"A philosophy without heart and a faith without intellect are abstractions from the true life of knowledge and faith. The man whom philosophy leaves cold, and the man whom real faith does not illuminate, may be assured that the fault lies in them, not in knowledge and faith. The former is still an alien to philosophy, the latter an alien to faith." (Encyclopedia Logic, Biographical Notice)

"The Philosophy of Nature takes up the material, prepared for it by physics out of experience, at the point to which physics has brought it, and again transforms it, without basing it ultimately on the authority of experience. Physics therefore must work into the hands of philosophy, so that the latter may translate into a true comprehension (Begriff) the abstract universal transmitted to it, showing how it issues from that comprehension as an intrinsically necessary whole. The philosophic way of putting the facts is no mere whim once in a way, by way of change, to walk on the head, after walking a long while on the legs, or once in a way to see our everyday face besmeared with paint. No; it is because the method of physics does not satisfy the comprehension that we have to go on further."(Encyclopedia Logic § 24)

"Not only must philosophy be in agreement with our empirical knowledge of Nature, but the origin and formation of the Philosophy of Nature presupposes and is conditioned by empirical physics. However, the course of a science's origin and the preliminaries of its construction are one thing, while the science itself is another. In the latter, the former can no longer appear as the foundation of the science; here, the foundation must be the necessity of the Concept."(§ 246 Encyclopedia Nature)

"Thus the heart is everywhere, and each part of the organism is only the specialized force of the heart itself."(Encyclopedia Nature - Animal organism - the systems of shape)


"Poetry is the universal art of the spirit which has become free in itself and which is not tied down for its realization to external sensuous material; instead, it launches out exclusively in the inner space and the inner time of ideas and feelings." Introduction to Aesthetics ( (1842), translated by T. M. Knox, (1979)) p. 89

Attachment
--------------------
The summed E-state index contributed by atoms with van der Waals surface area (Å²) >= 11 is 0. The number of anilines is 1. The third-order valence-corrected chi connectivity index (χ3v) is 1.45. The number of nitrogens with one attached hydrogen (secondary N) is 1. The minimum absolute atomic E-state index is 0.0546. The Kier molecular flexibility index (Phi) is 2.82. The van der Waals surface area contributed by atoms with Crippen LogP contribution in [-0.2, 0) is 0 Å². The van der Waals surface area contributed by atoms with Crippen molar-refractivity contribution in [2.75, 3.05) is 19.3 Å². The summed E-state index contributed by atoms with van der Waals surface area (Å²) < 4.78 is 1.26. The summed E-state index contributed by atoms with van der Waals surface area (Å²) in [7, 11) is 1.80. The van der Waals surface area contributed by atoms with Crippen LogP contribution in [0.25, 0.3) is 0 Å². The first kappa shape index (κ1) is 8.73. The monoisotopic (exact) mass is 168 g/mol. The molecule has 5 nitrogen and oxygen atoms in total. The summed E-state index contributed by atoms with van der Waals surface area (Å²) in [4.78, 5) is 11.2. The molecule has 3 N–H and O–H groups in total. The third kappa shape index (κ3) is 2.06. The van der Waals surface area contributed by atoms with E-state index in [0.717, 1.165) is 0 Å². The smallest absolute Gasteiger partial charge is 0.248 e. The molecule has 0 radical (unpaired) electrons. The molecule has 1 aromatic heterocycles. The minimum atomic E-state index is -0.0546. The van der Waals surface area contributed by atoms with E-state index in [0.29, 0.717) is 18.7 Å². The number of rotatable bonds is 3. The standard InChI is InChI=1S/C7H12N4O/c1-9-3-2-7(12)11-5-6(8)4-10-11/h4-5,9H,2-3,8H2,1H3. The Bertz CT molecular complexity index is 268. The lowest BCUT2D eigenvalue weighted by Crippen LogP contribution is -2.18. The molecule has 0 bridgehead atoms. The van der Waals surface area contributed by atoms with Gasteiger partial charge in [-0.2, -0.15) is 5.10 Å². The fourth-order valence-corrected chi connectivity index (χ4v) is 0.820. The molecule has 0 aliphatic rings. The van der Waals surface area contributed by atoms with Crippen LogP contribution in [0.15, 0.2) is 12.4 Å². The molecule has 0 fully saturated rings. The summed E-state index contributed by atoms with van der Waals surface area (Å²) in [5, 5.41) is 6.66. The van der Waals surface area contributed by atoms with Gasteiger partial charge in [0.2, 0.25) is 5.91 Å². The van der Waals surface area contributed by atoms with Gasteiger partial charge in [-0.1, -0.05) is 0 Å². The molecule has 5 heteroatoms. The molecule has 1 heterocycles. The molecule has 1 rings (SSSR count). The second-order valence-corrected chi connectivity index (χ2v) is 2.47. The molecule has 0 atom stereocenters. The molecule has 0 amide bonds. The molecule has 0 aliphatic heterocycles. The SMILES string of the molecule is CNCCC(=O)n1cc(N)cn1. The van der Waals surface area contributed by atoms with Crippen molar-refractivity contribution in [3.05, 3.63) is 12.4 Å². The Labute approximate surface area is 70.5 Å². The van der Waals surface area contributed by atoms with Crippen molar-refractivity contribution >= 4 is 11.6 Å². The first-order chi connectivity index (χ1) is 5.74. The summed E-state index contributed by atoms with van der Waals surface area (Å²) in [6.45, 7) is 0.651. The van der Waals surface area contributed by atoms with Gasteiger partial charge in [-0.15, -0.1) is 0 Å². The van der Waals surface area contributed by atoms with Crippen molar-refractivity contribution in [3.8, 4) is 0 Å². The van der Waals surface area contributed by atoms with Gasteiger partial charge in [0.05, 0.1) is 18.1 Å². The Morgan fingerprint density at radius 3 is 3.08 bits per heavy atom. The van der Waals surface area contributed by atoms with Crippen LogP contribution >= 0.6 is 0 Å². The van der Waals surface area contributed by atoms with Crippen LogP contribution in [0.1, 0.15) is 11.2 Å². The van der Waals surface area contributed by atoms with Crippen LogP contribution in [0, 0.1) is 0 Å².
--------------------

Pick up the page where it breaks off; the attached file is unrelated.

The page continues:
"When philosophy paints its grey on grey, then has a shape of life grown old. By philosophy's grey on grey it cannot be rejuvenated but only understood. The owl of Minerva spreads its wings only with the falling of the dusk." Philosophy of Right ( (1821), translated by T. M. Knox, (1952)) p. 13

"Civil society has the right and duty of superintending and influencing education, inasmuch as education bears upon the child's capacity to become a member of society. Society's right here is paramount over the arbitrary and contingent preferences of parents." Philosophy of Right ( (1821), translated by T. M. Knox, (1952)) sect. 239

"Thus to be independent of public opinion is the first formal condition of achieving anything great or rational whether in life or in science. Great achievement is assured, however, of subsequent recognition and grateful acceptance by public opinion, which in due course will make it one of its own prejudices." Philosophy of Right ( (1821), translated by T. M. Knox, (1952)) sect. 318

"What is rational is actual and what is actual is rational. On this conviction the plain man like the philosopher takes his stand, and from it philosophy starts in its study of the universe of spirit as well as the universe of nature. If reflection, feeling, or whatever form subjective consciousness may take, looks upon the present as something vacuous and looks beyond it with the eyes of superior wisdom, it finds itself in a vacuum, and because it is actual only in the present, it is itself mere vacuity. If on the other hand the Idea passes for 'only an Idea', for something represented in an opinion, philosophy rejects such a view and shows that nothing is actual except the Idea. " (Philosophy of Right, Preface)


"The science of religion is one science within philosophy; indeed it is the final one. In that respect it presupposes the other philosophical disciplines and is therefore a result." (Philosopy of Religion [1827])

"The beginning of religion, more precisely its content, is the concept of religion itself, that God is the absolute truth, the truth of all things, and subjectively that religion alone is the absolutely true knoweldge." (Philosopy of Religion [1827])